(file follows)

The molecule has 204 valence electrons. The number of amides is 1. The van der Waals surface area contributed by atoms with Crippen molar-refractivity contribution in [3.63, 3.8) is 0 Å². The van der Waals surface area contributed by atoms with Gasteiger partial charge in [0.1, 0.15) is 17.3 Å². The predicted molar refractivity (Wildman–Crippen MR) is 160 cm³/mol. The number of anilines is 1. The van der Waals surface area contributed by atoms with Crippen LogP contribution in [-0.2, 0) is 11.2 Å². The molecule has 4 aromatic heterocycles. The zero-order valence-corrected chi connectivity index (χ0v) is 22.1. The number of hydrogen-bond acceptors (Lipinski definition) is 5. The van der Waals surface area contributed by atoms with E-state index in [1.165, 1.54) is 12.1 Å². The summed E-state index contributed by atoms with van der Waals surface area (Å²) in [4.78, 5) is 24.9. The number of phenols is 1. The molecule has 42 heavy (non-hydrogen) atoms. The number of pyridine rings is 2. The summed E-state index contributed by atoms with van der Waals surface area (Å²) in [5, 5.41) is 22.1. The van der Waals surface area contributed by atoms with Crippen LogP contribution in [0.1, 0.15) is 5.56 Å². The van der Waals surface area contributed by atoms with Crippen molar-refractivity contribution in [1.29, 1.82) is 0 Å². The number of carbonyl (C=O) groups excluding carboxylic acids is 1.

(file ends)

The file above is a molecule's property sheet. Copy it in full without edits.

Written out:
The molecule has 204 valence electrons. The number of amides is 1. The van der Waals surface area contributed by atoms with Crippen molar-refractivity contribution in [3.63, 3.8) is 0 Å². The van der Waals surface area contributed by atoms with Gasteiger partial charge in [0.1, 0.15) is 17.3 Å². The predicted molar refractivity (Wildman–Crippen MR) is 160 cm³/mol. The number of anilines is 1. The van der Waals surface area contributed by atoms with Crippen LogP contribution in [-0.2, 0) is 11.2 Å². The molecule has 4 aromatic heterocycles. The zero-order valence-corrected chi connectivity index (χ0v) is 22.1. The number of hydrogen-bond acceptors (Lipinski definition) is 5. The van der Waals surface area contributed by atoms with E-state index in [1.165, 1.54) is 12.1 Å². The summed E-state index contributed by atoms with van der Waals surface area (Å²) in [4.78, 5) is 24.9. The number of phenols is 1. The molecule has 42 heavy (non-hydrogen) atoms. The number of pyridine rings is 2. The summed E-state index contributed by atoms with van der Waals surface area (Å²) in [5, 5.41) is 22.1. The van der Waals surface area contributed by atoms with Crippen LogP contribution in [0.1, 0.15) is 5.56 Å². The van der Waals surface area contributed by atoms with Crippen molar-refractivity contribution in [1.29, 1.82) is 0 Å². The number of carbonyl (C=O) groups excluding carboxylic acids is 1.